You may or may not have noticed in your time in Washington, D.C. that we lack billboards. Really. We don’t have that many. Practically none. Some people have created illegal billboards, I remember reading about it last year.
So, if there aren’t billboards, how do candidates advertise? On public property. This is illegal in most places in the country, like in Ohio and Missouri.
So, I wanted to know if this practice was legal. I called DC’s Board of Elections, which actually answered and provided a response — unlike DDOT which is yet to respond to my repeated inquiries. It is legal. Here is the DCBOE website’s summary:
Campaign Signs, Posters, and Placards on Public Property
The Board’s ability to regulate the placement of campaign materials is limited to the 50 feet surrounding and interior of any polling place. The placement of campaign signs, posters, and placards on public property outside of the 50 feet surrounding a polling place is regulated by the District Department of Transportation.
Candidates for Elected Office:
The placement of campaign signs, posters, and placards on public property is allowed, however, a candidate must seek a proper permit from the District Department of Transportation Public Space Office. For more information, you may call the Public Space Office at 202-442-4670.
The following excerpt from the District of Columbia Municipal Regulations (DCMR) Title 24 provides the rules that pertain to posting and removal of campaign materials in public space. By following these regulations, you will ensure that your campaign signs will serve their intended purpose – as civic reminders of the importance of exercising the right to vote – rather than as unfortunate signs of environmental blight and potential litter.
24 D.C. Municipal Regulations § 108
108.1 No person shall affix a sign, advertisement, or poster to any public lamppost or appurtenances of a lamppost, except as provided in accordance with this section. 108.2 The placing of any advertisement on any tree in public space is prohibited. 108.3 No poster or placard shall be publicly displayed or exhibited if it is lewd, indecent, or vulgar, or if it pictorially represents the commission of or the attempt to commit any crime. 108.4 Any sign, advertisement, or poster that does not relate to the sale of goods or services may be affixed on public lampposts or appurtenances of a lamppost, subject to the restrictions set forth in this section. 108.5 A sign, advertisement, or poster not related to a specific event shall be affixed for no more than sixty (60) days. 108.6 A sign, advertisement, or poster related to a specific event may be affixed any time prior to the event but shall be removed no later than thirty (30) days following the event to which it is related. 108.7 Each sign, advertisement, or poster shall contain the date upon which it was initially affixed to a lamppost. 108.8 Each sign, advertisement, or poster shall be affixed securely to avoid being torn or disengaged by normal weather conditions. 108.9 Signs, advertisements, and posters shall not be affixed by adhesives that prevent their complete removal from the fixture, or that do damage to the fixture. 108.10 No more than three (3) versions or copies of each sign, advertisement, or poster shall be affixed on one (1) side of a street within one (1) block. 108.11 Within twenty-four (24) hours of posting each sign, advertisement, or poster, two (2) copies of the material shall be filed with an agent of the District of Columbia so designated by the Mayor. The filing shall include the name, address, and telephone number of the originator of the sign, advertisement, or poster. 108.12 For purposes of this section, a “public lamppost” is any public post erected for the purpose of supporting electric wires.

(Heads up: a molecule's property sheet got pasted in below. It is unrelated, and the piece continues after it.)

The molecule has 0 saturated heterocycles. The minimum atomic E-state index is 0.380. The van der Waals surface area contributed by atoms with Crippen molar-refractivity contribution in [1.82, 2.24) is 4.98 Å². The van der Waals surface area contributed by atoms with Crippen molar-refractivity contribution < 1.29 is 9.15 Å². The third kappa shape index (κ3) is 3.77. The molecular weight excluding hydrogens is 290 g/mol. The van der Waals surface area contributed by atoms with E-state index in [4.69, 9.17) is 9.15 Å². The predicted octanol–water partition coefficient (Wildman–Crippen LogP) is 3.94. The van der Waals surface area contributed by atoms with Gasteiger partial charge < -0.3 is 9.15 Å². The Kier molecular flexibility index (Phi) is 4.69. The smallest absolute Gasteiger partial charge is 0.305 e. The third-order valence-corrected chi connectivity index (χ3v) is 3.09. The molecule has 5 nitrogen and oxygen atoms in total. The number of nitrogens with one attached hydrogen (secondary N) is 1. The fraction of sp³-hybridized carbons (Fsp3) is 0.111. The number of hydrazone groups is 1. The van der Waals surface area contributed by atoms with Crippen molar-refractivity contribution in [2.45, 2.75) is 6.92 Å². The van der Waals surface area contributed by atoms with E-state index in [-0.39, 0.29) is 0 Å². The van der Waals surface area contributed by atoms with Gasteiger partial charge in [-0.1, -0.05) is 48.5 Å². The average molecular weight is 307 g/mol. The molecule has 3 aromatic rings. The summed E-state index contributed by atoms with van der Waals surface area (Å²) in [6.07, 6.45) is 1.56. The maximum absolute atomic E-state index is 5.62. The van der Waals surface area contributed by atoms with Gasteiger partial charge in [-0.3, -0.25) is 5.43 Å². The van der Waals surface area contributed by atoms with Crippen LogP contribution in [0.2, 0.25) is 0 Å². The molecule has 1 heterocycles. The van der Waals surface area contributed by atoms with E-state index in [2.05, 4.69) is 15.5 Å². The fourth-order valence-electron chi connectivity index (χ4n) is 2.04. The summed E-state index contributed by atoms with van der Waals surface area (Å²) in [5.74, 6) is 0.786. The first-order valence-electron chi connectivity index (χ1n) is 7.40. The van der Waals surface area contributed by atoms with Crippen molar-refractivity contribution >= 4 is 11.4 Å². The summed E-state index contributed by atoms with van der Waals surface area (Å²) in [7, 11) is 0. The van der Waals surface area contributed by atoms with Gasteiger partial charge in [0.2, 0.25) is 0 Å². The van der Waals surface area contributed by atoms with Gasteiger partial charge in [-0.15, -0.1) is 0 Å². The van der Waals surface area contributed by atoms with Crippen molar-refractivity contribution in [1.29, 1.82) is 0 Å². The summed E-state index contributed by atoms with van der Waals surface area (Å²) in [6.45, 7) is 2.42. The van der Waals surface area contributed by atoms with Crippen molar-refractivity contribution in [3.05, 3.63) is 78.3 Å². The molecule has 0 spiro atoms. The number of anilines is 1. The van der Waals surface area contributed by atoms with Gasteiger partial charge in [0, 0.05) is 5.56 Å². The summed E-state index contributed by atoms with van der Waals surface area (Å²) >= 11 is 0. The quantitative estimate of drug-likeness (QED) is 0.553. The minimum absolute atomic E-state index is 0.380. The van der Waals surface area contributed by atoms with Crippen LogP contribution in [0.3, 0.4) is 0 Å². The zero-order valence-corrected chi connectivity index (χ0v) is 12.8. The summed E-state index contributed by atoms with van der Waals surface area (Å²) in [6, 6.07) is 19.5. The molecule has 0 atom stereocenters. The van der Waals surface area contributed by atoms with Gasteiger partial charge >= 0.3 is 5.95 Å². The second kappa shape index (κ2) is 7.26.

NOTE: Even though the rules allow campaign posters to remain up 30 days after the general election, candidates are asked to remove all signs as soon as possible after the election.
Members of the Public:
To make a proper complaint regarding campaign signs, posters, and placards on public property, you should call the District Department of Transportation System Inspection Oversight Division at 202-645-7050.
Unfortunately, DDOT, and not DCBOE has jurisdiction of campaign signs on lamp posts and such. Which is sad because I believe they are ineffective and incompetent.